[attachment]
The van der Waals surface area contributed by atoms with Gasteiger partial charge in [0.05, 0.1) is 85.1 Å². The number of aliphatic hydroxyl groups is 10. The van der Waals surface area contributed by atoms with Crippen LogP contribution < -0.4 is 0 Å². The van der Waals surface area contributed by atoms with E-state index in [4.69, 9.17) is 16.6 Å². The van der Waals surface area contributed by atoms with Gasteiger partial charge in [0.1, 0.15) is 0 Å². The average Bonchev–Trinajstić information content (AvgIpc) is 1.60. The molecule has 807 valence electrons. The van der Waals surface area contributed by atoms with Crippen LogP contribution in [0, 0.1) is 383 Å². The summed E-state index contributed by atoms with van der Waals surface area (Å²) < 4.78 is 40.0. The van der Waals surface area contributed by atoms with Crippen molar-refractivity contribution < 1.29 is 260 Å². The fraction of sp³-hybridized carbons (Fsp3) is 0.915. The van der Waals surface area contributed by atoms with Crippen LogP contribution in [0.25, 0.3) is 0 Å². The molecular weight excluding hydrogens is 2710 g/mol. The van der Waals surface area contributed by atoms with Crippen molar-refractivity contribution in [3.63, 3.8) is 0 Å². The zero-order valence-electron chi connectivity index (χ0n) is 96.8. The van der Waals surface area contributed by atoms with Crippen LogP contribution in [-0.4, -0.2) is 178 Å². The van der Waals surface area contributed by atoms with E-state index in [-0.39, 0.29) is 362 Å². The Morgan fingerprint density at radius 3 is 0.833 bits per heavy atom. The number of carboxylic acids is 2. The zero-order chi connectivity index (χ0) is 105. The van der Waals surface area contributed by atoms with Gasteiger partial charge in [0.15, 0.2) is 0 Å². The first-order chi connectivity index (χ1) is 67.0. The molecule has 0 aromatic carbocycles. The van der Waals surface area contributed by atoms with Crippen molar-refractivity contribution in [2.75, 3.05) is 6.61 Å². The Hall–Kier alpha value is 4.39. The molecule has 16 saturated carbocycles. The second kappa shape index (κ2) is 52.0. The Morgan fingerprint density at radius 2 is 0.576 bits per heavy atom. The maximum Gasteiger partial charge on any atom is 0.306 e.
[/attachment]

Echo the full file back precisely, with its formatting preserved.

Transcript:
The van der Waals surface area contributed by atoms with Gasteiger partial charge in [0.05, 0.1) is 85.1 Å². The number of aliphatic hydroxyl groups is 10. The van der Waals surface area contributed by atoms with Crippen LogP contribution < -0.4 is 0 Å². The van der Waals surface area contributed by atoms with E-state index in [4.69, 9.17) is 16.6 Å². The van der Waals surface area contributed by atoms with Gasteiger partial charge in [0.1, 0.15) is 0 Å². The average Bonchev–Trinajstić information content (AvgIpc) is 1.60. The molecule has 807 valence electrons. The van der Waals surface area contributed by atoms with Crippen LogP contribution in [0, 0.1) is 383 Å². The summed E-state index contributed by atoms with van der Waals surface area (Å²) < 4.78 is 40.0. The van der Waals surface area contributed by atoms with Crippen molar-refractivity contribution < 1.29 is 260 Å². The fraction of sp³-hybridized carbons (Fsp3) is 0.915. The van der Waals surface area contributed by atoms with Crippen LogP contribution in [0.25, 0.3) is 0 Å². The molecular weight excluding hydrogens is 2710 g/mol. The van der Waals surface area contributed by atoms with Crippen molar-refractivity contribution in [3.63, 3.8) is 0 Å². The zero-order valence-electron chi connectivity index (χ0n) is 96.8. The van der Waals surface area contributed by atoms with Crippen LogP contribution in [-0.4, -0.2) is 178 Å². The van der Waals surface area contributed by atoms with E-state index in [-0.39, 0.29) is 362 Å². The Morgan fingerprint density at radius 3 is 0.833 bits per heavy atom. The number of carboxylic acids is 2. The zero-order chi connectivity index (χ0) is 105. The van der Waals surface area contributed by atoms with Gasteiger partial charge in [0.15, 0.2) is 0 Å². The first-order chi connectivity index (χ1) is 67.0. The molecule has 0 aromatic carbocycles. The van der Waals surface area contributed by atoms with Crippen molar-refractivity contribution in [2.75, 3.05) is 6.61 Å². The Hall–Kier alpha value is 4.39. The molecule has 16 saturated carbocycles. The second kappa shape index (κ2) is 52.0. The Morgan fingerprint density at radius 2 is 0.576 bits per heavy atom. The maximum Gasteiger partial charge on any atom is 0.306 e.